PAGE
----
• Can batteries be installed to store surplus energy?

    Of course. Current regulations allow the installation of batteries in a complementary way to the photovoltaic installation. By incorporating batteries to the installation, we will be able to increase the % of self-consumed energy of the photovoltaic installation and, in the case of an installation without the sale of surplus, the production. It is also true that not in all cases is worthy: it will depend on the size of the installation and the consumption that we have.

  • What is the useful life of our installations?

    It is estimated to have a lifetime of at least 30 years. This is the period of time in which the installation maintains acceptable yield losses (approx. 15-20%). Even so, it should be noted that the installation will continue to produce energy, with a lower efficiency, until the year 35-40, or even longer.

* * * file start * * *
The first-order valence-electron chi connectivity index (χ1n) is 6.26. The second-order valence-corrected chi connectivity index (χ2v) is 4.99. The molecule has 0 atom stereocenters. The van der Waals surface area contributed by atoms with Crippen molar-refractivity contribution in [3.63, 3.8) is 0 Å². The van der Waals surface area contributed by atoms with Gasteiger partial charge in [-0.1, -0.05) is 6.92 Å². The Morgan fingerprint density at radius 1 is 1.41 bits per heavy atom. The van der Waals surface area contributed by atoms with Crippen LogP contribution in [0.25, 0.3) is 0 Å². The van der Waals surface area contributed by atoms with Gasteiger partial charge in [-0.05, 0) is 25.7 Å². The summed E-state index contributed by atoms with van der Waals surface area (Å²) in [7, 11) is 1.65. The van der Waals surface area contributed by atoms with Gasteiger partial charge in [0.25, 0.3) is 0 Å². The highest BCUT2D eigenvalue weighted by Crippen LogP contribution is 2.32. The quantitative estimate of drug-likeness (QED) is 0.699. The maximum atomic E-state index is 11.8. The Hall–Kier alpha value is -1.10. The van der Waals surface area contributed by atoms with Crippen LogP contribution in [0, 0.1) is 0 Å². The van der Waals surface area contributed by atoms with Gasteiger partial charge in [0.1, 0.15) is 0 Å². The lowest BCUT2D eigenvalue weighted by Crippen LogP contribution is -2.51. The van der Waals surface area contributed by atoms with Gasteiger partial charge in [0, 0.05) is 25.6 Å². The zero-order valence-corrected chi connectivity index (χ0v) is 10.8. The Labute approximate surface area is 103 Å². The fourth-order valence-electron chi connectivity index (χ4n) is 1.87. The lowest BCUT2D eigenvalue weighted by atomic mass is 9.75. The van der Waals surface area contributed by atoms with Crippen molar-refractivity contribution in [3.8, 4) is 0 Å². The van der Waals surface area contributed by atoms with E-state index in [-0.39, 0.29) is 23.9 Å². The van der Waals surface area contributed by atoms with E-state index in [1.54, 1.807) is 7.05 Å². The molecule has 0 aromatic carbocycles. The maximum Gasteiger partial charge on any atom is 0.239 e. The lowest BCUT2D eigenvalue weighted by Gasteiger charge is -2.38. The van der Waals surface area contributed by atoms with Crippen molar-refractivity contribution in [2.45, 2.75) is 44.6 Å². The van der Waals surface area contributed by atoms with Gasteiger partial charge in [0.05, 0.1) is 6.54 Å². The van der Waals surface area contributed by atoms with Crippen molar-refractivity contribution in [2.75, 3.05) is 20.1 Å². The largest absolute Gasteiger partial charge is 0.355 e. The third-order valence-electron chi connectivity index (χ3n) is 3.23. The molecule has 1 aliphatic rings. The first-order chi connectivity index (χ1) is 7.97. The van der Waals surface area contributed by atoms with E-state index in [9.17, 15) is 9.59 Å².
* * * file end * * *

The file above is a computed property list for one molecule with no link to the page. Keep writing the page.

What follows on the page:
• What is an On-Site PPA contract and what are its advantages?

    An PPA On-Site is a long-term electricity supply contract established between a generator and a consumer (“PPAs” stands for Power Purchase Agreement) in which the generation is located at the same site as the consumer and the supply is directly in their internal grid, bypassing the distribution/transport network.

    The main advantages of this type of contract are:

    • Clean and cheap energy: Obtaining savings vs. the price paid to the electricity company and corporate commitment to the environment.
    • Fixed price: Long-term price stability and visibility.
    • Initial investment from €0: Minimal initial investment, which can be zero.
    • Flexible duration: With terms of up to 15 years and the possibility of purchasing the installation at any time at a price agreed from the start.